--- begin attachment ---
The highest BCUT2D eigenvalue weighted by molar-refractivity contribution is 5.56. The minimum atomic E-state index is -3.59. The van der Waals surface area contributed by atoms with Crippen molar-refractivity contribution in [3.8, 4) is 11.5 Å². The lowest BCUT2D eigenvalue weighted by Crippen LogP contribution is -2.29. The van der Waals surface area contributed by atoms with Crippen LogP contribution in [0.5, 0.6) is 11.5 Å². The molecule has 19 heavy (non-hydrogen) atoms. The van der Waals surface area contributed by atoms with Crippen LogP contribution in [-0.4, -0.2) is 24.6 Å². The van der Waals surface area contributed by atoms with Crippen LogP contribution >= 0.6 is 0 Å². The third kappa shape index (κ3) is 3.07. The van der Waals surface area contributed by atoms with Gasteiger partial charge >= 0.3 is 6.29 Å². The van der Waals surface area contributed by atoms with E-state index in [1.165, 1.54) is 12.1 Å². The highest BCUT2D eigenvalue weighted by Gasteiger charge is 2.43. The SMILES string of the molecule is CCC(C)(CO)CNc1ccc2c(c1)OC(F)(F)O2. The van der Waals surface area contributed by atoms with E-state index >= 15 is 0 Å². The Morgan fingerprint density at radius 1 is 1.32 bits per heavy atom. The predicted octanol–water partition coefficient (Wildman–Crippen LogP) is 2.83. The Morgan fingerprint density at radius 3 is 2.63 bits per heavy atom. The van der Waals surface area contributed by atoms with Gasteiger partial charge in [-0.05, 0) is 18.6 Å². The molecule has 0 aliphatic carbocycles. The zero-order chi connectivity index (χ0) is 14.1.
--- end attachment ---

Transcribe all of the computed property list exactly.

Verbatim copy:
The highest BCUT2D eigenvalue weighted by molar-refractivity contribution is 5.56. The minimum atomic E-state index is -3.59. The van der Waals surface area contributed by atoms with Crippen molar-refractivity contribution in [3.8, 4) is 11.5 Å². The lowest BCUT2D eigenvalue weighted by Crippen LogP contribution is -2.29. The van der Waals surface area contributed by atoms with Crippen LogP contribution in [0.5, 0.6) is 11.5 Å². The molecule has 19 heavy (non-hydrogen) atoms. The van der Waals surface area contributed by atoms with Crippen LogP contribution in [-0.4, -0.2) is 24.6 Å². The van der Waals surface area contributed by atoms with Crippen LogP contribution >= 0.6 is 0 Å². The third kappa shape index (κ3) is 3.07. The van der Waals surface area contributed by atoms with Gasteiger partial charge >= 0.3 is 6.29 Å². The van der Waals surface area contributed by atoms with E-state index in [1.165, 1.54) is 12.1 Å². The highest BCUT2D eigenvalue weighted by Gasteiger charge is 2.43. The SMILES string of the molecule is CCC(C)(CO)CNc1ccc2c(c1)OC(F)(F)O2. The van der Waals surface area contributed by atoms with E-state index >= 15 is 0 Å². The Morgan fingerprint density at radius 1 is 1.32 bits per heavy atom. The predicted octanol–water partition coefficient (Wildman–Crippen LogP) is 2.83. The Morgan fingerprint density at radius 3 is 2.63 bits per heavy atom. The van der Waals surface area contributed by atoms with Gasteiger partial charge in [-0.05, 0) is 18.6 Å². The molecule has 0 aliphatic carbocycles. The zero-order chi connectivity index (χ0) is 14.1.